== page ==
Sean O'Brien

EDUCATE Athletes

You Wanna Go?
Go Stache to Stache with me  in a Live Google+ Hangout.
MOnday, December 17 at 7:30 PM ETBroadcast Live @ educateathletes.com
First, we’ll talk NHL Enforcers, the Lockout, Education, and most importantly, MOVEMBER and Moustaches.
If you think you have what it takes, register now to pursue the greatest MOment in your competitive life.  My 3 Challengers will be selected from the pictures on MOVEMBER 30.
  http://educateathletes.com/georgeparros
Also, win a chance to hangout with me after the show!

You Wanna Go?

Go Stache to Stache with me  in a Live Google+ Hangout.

MOnday, December 17 at 7:30 PM ET
Broadcast Live @ educateathletes.com

First, we’ll talk NHL Enforcers, the Lockout, Education, and most importantly, MOVEMBER and Moustaches.

If you think you have what it takes, register now to pursue the greatest MOment in your competitive life.  My 3 Challengers will be selected from the pictures on MOVEMBER 30.

  http://educateathletes.com/georgeparros

Also, win a chance to hangout with me after the show!

By LAURA PAPPANO
Published: November 2, 2012
IN late September, as workers applied joint compound to new office walls, hoodie-clad colleagues who had just met were working together on deadline. Film editors, code-writing interns and “edX fellows” — grad students and postdocs versed in online education — were translating videotaped lectures into MOOCs, or massive open online courses. As if anyone needed reminding, a row of aqua Post-its gave the dates the courses would “go live.”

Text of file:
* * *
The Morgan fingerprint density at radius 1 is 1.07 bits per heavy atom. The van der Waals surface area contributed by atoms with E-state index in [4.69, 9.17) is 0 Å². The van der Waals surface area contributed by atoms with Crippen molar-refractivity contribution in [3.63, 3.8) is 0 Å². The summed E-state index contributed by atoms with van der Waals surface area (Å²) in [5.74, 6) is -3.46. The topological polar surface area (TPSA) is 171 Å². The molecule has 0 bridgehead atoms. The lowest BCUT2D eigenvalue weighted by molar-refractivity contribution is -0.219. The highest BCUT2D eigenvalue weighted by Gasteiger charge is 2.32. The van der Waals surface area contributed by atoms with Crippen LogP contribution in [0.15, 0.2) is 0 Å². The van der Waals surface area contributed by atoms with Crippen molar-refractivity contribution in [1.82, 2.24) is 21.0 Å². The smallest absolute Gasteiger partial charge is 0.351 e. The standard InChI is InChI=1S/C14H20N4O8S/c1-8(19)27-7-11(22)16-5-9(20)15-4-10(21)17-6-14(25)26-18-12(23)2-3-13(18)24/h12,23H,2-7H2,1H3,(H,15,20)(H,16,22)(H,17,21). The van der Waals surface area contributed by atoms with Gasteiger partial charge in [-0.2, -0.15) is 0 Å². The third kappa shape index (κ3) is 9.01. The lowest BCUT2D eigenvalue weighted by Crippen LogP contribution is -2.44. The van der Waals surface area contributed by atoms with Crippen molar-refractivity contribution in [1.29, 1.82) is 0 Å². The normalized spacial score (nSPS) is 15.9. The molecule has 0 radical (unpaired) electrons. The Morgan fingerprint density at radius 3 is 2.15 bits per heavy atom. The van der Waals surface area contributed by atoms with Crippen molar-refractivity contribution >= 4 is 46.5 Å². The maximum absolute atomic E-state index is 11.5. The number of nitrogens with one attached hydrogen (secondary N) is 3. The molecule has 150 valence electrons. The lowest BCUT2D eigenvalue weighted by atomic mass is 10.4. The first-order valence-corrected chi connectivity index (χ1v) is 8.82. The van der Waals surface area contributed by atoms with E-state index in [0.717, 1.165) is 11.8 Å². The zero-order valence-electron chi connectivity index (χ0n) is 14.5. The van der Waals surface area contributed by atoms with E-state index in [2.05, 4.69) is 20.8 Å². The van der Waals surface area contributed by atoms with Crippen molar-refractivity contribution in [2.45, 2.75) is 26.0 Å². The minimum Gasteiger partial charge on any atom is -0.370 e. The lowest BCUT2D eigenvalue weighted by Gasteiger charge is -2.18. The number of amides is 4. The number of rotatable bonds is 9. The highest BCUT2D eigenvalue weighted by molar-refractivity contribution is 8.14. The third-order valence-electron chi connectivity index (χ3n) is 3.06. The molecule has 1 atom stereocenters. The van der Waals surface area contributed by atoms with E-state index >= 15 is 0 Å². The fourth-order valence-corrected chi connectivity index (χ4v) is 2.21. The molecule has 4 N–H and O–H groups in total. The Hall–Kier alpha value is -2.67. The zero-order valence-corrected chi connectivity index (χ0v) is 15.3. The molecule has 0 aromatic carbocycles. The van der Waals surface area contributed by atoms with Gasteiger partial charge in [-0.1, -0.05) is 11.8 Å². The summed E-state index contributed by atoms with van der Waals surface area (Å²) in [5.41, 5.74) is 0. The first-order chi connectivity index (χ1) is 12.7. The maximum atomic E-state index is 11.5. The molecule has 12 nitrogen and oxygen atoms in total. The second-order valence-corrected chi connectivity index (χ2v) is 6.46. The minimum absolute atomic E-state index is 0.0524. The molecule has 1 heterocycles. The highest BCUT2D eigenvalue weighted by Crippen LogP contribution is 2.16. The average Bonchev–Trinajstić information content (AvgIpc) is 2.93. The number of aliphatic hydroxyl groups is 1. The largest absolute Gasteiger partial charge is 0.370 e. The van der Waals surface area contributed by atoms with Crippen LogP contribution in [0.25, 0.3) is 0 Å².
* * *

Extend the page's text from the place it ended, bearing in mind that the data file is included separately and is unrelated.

The paint is barely dry, yet edX, the nonprofit start-up from Harvard and the Massachusetts Institute of Technology, has 370,000 students this fall in its first official courses. That’s nothing. Coursera, founded just last January, has reached more than 1.7 million — growing “faster than Facebook,” boasts Andrew Ng, on leave from Stanford to run his for-profit MOOC provider.

IN late September, as workers applied joint compound to new office walls, hoodie-clad colleagues who had just met were working together on deadline. Film editors, code-writing interns and “edX fellows” — grad students and postdocs versed in online education — were translating videotaped lectures into MOOCs, or massive open online courses. As if anyone needed reminding, a row of aqua Post-its gave the dates the courses would “go live.”  

The paint is barely dry, yet edX, the nonprofit start-up from Harvard and the Massachusetts Institute of Technology, has 370,000 students this fall in its first official courses. That’s nothing. Coursera, founded just last January, has reached more than 1.7 million — growing “faster than Facebook,” boasts Andrew Ng, on leave from Stanford to run his for-profit MOOC provider.